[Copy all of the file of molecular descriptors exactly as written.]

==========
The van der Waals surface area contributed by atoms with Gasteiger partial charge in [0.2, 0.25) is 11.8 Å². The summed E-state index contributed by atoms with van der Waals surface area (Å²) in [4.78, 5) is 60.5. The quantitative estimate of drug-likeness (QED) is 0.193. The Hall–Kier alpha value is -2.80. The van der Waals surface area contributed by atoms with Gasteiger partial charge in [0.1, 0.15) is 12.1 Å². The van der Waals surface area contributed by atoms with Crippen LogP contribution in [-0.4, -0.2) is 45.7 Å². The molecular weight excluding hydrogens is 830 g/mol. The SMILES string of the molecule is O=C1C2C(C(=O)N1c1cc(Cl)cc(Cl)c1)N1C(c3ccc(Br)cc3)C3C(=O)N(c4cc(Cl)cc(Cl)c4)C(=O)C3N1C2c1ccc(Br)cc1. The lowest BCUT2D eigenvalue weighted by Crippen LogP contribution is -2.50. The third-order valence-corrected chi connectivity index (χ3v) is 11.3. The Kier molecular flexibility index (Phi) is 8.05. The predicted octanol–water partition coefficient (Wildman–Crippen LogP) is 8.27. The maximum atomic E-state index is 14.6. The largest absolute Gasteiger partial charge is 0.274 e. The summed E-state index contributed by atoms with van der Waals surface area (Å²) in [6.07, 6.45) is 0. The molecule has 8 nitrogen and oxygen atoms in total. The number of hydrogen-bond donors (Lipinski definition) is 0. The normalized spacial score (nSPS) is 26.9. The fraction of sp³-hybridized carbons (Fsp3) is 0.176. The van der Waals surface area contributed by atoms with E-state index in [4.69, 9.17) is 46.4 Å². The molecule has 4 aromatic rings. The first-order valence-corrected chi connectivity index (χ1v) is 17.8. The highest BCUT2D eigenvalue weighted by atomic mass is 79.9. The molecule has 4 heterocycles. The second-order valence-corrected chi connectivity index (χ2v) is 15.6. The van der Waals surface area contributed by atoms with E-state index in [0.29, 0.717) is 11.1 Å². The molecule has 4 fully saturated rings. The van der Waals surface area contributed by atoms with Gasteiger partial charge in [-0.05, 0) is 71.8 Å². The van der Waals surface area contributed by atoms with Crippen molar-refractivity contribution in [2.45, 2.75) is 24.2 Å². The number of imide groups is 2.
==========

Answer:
The van der Waals surface area contributed by atoms with Gasteiger partial charge in [0.2, 0.25) is 11.8 Å². The summed E-state index contributed by atoms with van der Waals surface area (Å²) in [4.78, 5) is 60.5. The quantitative estimate of drug-likeness (QED) is 0.193. The Hall–Kier alpha value is -2.80. The van der Waals surface area contributed by atoms with Gasteiger partial charge in [0.1, 0.15) is 12.1 Å². The van der Waals surface area contributed by atoms with Crippen LogP contribution in [-0.4, -0.2) is 45.7 Å². The molecular weight excluding hydrogens is 830 g/mol. The SMILES string of the molecule is O=C1C2C(C(=O)N1c1cc(Cl)cc(Cl)c1)N1C(c3ccc(Br)cc3)C3C(=O)N(c4cc(Cl)cc(Cl)c4)C(=O)C3N1C2c1ccc(Br)cc1. The lowest BCUT2D eigenvalue weighted by Crippen LogP contribution is -2.50. The third-order valence-corrected chi connectivity index (χ3v) is 11.3. The Kier molecular flexibility index (Phi) is 8.05. The predicted octanol–water partition coefficient (Wildman–Crippen LogP) is 8.27. The maximum atomic E-state index is 14.6. The largest absolute Gasteiger partial charge is 0.274 e. The summed E-state index contributed by atoms with van der Waals surface area (Å²) in [6.07, 6.45) is 0. The molecule has 8 nitrogen and oxygen atoms in total. The number of hydrogen-bond donors (Lipinski definition) is 0. The normalized spacial score (nSPS) is 26.9. The fraction of sp³-hybridized carbons (Fsp3) is 0.176. The van der Waals surface area contributed by atoms with E-state index in [4.69, 9.17) is 46.4 Å². The molecule has 4 aromatic rings. The first-order valence-corrected chi connectivity index (χ1v) is 17.8. The highest BCUT2D eigenvalue weighted by atomic mass is 79.9. The molecule has 4 heterocycles. The second-order valence-corrected chi connectivity index (χ2v) is 15.6. The van der Waals surface area contributed by atoms with E-state index in [0.29, 0.717) is 11.1 Å². The molecule has 4 fully saturated rings. The van der Waals surface area contributed by atoms with Gasteiger partial charge in [-0.05, 0) is 71.8 Å². The van der Waals surface area contributed by atoms with Crippen molar-refractivity contribution in [2.45, 2.75) is 24.2 Å². The number of imide groups is 2.